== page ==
The simplest form of pacing is “descriptive pacing,” in which the seller formulates accurate, if banal, descriptions of the customer’s experience. “It’s been awfully hot these last few days, hasn’t it?” “You said you were going to graduate in June.” These statements serve the purpose of establishing agreement and developing an unconscious affinity between seller and customer. In clinical hypnosis, the hypnotist might make comparable pacing statements: “You are here today to see me for hypnosis.” “You told me over the phone about a problem that concerns you.” Sales agents with only average success tend to jump immediately into their memorized sales pitches or to hit the customer with a barrage of questions. Neglecting to pace the customer, the mediocre sales agent creates no common ground on which to build trust.

A second type of hypnotic pacing statement is the “objection pacing” comments. A customer objects or resists, and the sales agent agrees, matching his or her remarks to the remarks of the customer. A superior insurance agent might agree that “insurance is not the best investment out there,” just as a clinical hypnotist might tell a difficult subject, “You are resisting going into trance. That’s good. I encourage that.” The customer, pushing against a wall, finds that the wall has disappeared. The agent, having confirmed the customer’s objection, then leads the customer to a position that negates or undermines the objection. The insurance salesman who agreed that “insurance is not the best investment out there” went on to tell his customer, “but it does have a few uses.” He then described all the benefits of life insurance. Mediocre sales people generally respond to resistance head-on, with arguments that presumably answer the customer’s objection. This response often leads the customer to dig in his heels all the harder.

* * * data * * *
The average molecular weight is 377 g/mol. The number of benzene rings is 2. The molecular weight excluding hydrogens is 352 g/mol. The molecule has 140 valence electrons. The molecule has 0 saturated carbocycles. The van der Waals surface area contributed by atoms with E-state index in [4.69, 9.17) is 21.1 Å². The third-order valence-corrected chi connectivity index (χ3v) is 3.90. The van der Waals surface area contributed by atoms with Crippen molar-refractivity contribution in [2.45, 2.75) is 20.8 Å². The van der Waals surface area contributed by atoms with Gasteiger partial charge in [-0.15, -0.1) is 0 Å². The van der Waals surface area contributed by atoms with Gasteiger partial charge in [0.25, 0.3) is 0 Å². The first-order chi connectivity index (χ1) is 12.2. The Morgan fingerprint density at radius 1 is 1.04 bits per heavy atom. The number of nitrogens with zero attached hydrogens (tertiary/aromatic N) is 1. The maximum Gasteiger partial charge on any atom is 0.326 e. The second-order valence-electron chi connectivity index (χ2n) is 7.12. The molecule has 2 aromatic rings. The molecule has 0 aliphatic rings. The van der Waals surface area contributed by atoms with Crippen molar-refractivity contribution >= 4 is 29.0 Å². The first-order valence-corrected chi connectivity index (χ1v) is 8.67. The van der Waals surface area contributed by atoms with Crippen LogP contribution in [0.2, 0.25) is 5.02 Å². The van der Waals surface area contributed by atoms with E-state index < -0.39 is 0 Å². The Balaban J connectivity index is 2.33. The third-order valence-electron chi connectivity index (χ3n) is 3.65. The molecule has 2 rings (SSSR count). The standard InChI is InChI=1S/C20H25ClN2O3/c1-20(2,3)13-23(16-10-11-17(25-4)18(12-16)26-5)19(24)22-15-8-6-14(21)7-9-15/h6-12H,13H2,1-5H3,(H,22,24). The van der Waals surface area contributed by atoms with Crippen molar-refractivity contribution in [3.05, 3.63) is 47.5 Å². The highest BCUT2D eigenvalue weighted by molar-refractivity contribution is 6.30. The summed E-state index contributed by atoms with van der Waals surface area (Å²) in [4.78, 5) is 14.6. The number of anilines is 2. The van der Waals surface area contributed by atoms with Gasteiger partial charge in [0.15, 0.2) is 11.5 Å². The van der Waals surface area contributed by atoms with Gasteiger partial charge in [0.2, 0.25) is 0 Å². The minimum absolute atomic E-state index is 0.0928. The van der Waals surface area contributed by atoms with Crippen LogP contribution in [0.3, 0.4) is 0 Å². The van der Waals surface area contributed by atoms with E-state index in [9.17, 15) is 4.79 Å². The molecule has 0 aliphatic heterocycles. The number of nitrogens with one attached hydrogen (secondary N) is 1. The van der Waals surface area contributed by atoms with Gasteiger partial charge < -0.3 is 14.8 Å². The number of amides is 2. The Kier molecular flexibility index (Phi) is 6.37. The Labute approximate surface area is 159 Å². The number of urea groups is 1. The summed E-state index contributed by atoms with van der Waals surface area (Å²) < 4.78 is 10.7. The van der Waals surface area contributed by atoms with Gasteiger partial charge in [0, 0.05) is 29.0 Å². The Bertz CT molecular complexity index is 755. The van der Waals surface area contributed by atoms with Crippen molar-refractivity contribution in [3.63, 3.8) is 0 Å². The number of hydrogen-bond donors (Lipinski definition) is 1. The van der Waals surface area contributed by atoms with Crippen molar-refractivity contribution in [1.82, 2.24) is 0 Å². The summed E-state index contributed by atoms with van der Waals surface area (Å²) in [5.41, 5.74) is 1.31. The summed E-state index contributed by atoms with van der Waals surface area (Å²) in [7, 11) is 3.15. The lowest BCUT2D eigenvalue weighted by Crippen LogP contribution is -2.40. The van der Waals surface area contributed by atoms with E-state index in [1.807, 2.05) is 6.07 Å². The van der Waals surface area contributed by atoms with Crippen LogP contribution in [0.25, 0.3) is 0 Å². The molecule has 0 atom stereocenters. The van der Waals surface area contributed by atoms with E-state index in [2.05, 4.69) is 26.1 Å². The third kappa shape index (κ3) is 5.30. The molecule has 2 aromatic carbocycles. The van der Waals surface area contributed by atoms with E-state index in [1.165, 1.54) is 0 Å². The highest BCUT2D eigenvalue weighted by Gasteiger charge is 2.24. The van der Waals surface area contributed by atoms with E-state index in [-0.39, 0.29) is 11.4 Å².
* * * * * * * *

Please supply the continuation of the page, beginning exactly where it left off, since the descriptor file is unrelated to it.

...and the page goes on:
The most powerful forms of pacing have more to do with how something is said than with what is said. The good salesman or woman has a chameleon-like ability to pace the language and thought of any customer. With hypnotic effect, the agent matches the voice tone, rhythm, volume, and speech rate of the customer is slightly depressed, the agent shares that feeling and acknowledges that he has been feeling “a little down” lately. In essence, the top sales producer becomes a sophisticated biofeedback mechanism, sharing and reflecting the customer’s reality–even to the point of breathing in and out with the customer.

I have found only one area in which the top sales people do not regularly pace their customer’s behavior and attitudes–the area of beliefs and values. For example, if a customer shows up on a car lot and explains that she is a Republican, a moderately successful salesman is likely to say that he is too, even if he isn’t. The best sales people, even if they are Republicans, are unlikely to say so, perhaps because they understand that “talk is cheap” and recognize intuitively that there are deeper, more binding ways of “getting in sync” with the customer.